Among its key findings:

  • 44% of the major roads in Maryland are classified as in poor or mediocre condition.
  • 26% of the state’s bridges are either “structurally deficient” or “functionally obsolete.”
  • 55% of Maryland’s urban highways are severely congested during peak travel times — eighth highest rate in the nation. 

Most alarmingly, the report finds that the poor condition of Maryland roads is costing Maryland drivers big-time:  To the tune of about $7 billion a year in unecessary injuries from traffic accidents, lost time due to congestion-related delays, wasted fuel, and additional vehicle operating costs. In the Washington area, that comes out to about $2,296 per motorist, per year, that is being lost due to a failure to invest in our most basic transportation infrastructure. (FYI – the cost to each of us from a 10-cent-per-gallon increase in the state gas tax is only about $40 to $50 per year, depending on how much you drive!)

Former Montgomery County Executive Douglas Duncan, who chairs the Suburban Maryland Transportation Alliance, said it best:  “After decades of under-investment, we are out of time, out of money, and out of excuses.  The time to fix this is now, and that means finding new revenues and making sure they are spent on our failing transportation system. ”  Amen.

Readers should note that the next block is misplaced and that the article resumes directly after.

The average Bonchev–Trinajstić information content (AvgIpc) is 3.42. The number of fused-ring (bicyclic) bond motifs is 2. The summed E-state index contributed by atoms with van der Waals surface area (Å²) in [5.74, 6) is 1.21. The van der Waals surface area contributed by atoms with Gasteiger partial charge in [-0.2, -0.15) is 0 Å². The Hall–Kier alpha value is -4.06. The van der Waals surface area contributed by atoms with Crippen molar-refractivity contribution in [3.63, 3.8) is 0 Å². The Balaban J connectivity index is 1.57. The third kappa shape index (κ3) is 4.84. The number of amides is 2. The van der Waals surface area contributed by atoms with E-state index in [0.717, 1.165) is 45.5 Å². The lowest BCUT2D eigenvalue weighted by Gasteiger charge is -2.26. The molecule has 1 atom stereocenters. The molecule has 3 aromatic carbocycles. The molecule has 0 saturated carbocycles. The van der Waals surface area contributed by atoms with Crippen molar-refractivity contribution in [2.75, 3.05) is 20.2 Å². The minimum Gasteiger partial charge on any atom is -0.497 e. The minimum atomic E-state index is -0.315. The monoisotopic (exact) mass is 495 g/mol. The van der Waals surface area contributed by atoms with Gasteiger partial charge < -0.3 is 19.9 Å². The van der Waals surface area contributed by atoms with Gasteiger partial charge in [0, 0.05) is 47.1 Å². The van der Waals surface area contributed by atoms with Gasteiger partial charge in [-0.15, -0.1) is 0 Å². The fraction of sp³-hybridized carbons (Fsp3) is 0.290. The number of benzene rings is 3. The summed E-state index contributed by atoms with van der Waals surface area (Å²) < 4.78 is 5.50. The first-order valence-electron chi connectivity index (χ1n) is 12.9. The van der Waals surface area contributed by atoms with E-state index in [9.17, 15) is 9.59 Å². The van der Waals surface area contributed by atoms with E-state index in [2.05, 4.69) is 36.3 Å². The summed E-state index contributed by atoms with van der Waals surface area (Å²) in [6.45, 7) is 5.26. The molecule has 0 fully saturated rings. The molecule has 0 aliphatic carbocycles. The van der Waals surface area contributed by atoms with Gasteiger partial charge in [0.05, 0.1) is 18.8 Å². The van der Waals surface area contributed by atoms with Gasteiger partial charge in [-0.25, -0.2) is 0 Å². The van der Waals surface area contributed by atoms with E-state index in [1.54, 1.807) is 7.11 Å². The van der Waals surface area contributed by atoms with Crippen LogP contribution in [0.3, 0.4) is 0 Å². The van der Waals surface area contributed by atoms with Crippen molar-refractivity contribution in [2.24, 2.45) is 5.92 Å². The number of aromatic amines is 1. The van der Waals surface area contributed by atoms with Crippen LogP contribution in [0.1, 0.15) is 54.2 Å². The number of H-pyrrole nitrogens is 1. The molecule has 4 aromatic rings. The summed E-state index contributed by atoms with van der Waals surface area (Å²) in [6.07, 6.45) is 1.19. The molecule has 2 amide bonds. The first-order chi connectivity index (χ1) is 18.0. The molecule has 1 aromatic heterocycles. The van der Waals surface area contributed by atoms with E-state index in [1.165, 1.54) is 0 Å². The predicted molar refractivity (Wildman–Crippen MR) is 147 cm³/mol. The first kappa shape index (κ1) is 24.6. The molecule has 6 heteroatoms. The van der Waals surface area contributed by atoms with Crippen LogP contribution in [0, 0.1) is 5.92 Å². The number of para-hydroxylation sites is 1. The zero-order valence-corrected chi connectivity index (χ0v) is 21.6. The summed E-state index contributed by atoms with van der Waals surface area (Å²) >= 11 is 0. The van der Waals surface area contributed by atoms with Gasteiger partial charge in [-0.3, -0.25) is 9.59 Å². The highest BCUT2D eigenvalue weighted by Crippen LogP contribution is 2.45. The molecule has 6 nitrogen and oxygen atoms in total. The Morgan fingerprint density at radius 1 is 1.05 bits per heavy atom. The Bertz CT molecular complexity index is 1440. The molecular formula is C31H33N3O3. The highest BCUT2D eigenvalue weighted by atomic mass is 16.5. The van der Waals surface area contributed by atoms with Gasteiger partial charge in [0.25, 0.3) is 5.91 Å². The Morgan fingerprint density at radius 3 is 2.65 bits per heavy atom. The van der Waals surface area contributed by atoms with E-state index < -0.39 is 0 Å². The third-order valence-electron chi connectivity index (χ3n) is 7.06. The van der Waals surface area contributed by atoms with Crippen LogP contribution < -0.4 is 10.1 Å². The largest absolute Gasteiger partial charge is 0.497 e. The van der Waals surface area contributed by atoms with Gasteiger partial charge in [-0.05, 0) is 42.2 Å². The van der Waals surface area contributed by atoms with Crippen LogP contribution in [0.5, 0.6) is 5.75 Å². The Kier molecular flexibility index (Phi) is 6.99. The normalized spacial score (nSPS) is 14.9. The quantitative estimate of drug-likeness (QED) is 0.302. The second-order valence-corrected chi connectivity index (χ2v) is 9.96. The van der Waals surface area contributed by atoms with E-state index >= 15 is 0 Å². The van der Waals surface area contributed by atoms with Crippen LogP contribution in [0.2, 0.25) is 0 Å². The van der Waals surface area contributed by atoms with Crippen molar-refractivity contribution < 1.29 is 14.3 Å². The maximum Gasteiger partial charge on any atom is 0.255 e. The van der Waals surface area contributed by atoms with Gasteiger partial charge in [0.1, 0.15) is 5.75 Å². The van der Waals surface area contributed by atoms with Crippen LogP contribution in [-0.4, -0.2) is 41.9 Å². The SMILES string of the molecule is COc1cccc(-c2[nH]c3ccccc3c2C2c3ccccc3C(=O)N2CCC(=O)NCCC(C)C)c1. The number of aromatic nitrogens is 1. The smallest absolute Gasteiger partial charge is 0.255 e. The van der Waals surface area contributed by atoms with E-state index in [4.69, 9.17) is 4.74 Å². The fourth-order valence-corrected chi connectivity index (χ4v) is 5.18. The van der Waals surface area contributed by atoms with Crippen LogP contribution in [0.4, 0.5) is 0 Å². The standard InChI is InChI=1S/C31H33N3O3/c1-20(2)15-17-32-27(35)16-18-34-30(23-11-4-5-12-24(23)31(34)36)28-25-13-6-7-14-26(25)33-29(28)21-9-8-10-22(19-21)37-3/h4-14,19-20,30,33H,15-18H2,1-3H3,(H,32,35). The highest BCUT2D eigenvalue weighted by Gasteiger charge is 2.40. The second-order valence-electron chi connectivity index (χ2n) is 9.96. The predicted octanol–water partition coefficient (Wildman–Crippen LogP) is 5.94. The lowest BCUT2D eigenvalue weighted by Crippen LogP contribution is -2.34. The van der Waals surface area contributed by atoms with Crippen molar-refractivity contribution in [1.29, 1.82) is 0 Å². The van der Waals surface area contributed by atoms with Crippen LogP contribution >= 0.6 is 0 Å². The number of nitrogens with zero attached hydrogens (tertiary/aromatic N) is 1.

The TRIP report lists some of the key projects that would significantly improve traffic conditions, but are not currently funded for construction:  New transit lines like the Purple Line and Corridor Cities Transitway, improvements to the I-95/I-495 interchange, widening sections of I-70 and I-270 to add new lanes, and a host of other road, intersection, bridge and transit projects throughout the region.

Bottom line:  None of these projects can be funded today without a significant increase in transportation funding.  Read the full report: TRIP Report.

Decades of under-investment, fiscal neglect and local opposition to suburban Maryland’s transportation priorities have finally gotten us somewhere – number one on the list of most congested metropolitan areas in the US – according to a recent study cited by the Washington Post. The news comes as no surprise.

The latest Texas Transportation Institute Urban Mobility Report ranks the Washington, D.C., region number 1 (tied with Chicago) in peak hour delays, with 70 hours lost per commuter, per year, on average, in our region.

What could you do with an extra 70 hours each year? This is not to mention the tons of extra carbon emissions and over $3,000 wasted per household on extra fuel and wear-and-tear on our vehicles caused by severe congestion.

The TTI survey ranks our region-

• #1 in fuel wasted per peak auto commuter

• #2 in commuter stress

• #2 in cost of delay per peak hour auto commuter ($1,555/year)

To read the entire report, click here.

The survey’s authors hit the nail on the head:

“In the end there’s a need for more capacity.”

–Tim Lomax, Author

Texas Transportation Institute

2010 Urban Mobility Report